Why do you say?

Do you not know?

Have you not heard?

* * *

It’s often when we’re broken—bereft of any ability to fix the heartache or mess—that we really listen to God and are ready for deeper trust and intimacy with Him. In loud lament or quiet desperation, our eyes may lift above the circumstances clouding our view to the God who is ready to meet us at our point of need with what we most need: Him!

When God asked, “Why do you say?” make no mistake it was a rebuke, yet one with a good and gracious purpose. God reminds His people that He is the Everlasting God, the Creator of all things. The starry hosts of heaven function under the perfect control and precise workings of God, witnessing to us without a spoken word that we can rest in His abundant wisdom, power, and care for His creation. While our circumstances may change, He never does (Isaiah 40:26; Psalm 19:1-2; Psalm 119:89). What a comfort!

When God asked, “Do you not know?” He was lovingly (but most assuredly) getting after the nation Israel—and by extension, certain of us—for letting go of truths He has declared throughout His Word. Truths we should be treasuring, pondering, and drawing strength from (Numbers 23:19; Lamentations 3:22; Romans 8:28). I find myself in frequent need of this question.

When God asks, “Have you not heard?” it’s a lightning bolt warning that the one being queried has drifted into listening to someone or something other than Him. Through this question, God appears to marvel at how adept we become at plugging our ears against His own glorious testimonies about Himself while giving ear to worthless substitutes (Nehemiah 9:16; Isaiah 42:20; 2 Timothy 4:3-4). What a blessing that God’s love compels the asking of this question!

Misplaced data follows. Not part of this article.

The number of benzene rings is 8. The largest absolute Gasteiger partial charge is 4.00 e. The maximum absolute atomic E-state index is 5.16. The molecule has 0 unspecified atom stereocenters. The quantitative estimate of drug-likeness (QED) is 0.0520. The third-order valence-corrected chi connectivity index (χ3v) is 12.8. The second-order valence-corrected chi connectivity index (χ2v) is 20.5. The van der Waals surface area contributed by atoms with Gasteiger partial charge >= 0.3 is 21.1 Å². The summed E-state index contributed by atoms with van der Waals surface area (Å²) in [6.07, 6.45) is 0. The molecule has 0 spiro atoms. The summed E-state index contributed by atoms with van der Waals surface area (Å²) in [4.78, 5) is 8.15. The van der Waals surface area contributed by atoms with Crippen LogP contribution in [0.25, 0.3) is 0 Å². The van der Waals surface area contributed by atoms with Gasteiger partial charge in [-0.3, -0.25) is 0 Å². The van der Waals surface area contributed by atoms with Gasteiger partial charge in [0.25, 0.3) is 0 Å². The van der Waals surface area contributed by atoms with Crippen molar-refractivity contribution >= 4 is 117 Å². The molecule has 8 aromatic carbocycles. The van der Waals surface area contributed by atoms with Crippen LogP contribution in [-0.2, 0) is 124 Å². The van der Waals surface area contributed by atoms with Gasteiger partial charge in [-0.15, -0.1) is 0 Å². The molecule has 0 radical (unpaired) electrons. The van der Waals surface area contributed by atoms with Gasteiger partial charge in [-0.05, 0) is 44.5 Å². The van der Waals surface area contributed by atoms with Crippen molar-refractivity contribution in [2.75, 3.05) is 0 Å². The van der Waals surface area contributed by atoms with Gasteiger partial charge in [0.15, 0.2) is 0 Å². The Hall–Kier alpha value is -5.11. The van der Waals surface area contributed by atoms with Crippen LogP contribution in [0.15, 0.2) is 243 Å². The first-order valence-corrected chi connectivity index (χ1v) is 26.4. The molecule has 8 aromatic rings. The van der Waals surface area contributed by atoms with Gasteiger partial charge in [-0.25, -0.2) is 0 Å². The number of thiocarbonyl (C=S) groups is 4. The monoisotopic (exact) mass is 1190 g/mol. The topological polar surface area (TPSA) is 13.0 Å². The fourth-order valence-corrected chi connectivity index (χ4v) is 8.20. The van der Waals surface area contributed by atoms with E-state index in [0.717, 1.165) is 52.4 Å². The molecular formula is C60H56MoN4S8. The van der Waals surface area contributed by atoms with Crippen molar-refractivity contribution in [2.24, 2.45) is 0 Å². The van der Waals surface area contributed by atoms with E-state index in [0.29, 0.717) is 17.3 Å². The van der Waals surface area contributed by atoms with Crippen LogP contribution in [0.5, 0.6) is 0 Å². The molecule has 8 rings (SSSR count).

It’s important for us to know that God does not ask questions such as these to bring us to despair or ruin, but to comfort and correct us in our afflictionsall while moving us into cooperation with His work of replacing our weaknesses with His supernatural strength.

He gives strength to the weary, and to him who lacks might, He increases power. Though youths grow weary and tired, and vigorous young men stumble badly, yet those who wait for the LORD will gain new strength. They will mount up with wings like eagles, they will run and not get tired, they will walk and not become weary. (Isaiah 40:29-31)

How beautiful, kind, and encouraging!

* * *

tremendous, freeing shift occurs any time we’re willing to go beyond waiting for “something” and choose to waitin trustin Someone: God.

Quoting from the Coffman commentary:

“The word ‘wait’ (Isaiah 40:31) is of unusual interest. Kelley informs us that: The basic word from which ‘wait’ is derived means ‘to wind’ or ‘to twist,’ the word ‘rope’ being a noun that comes from this term. The meaning here is that the believer should let the Lord be his lifeline, his cord of escape.”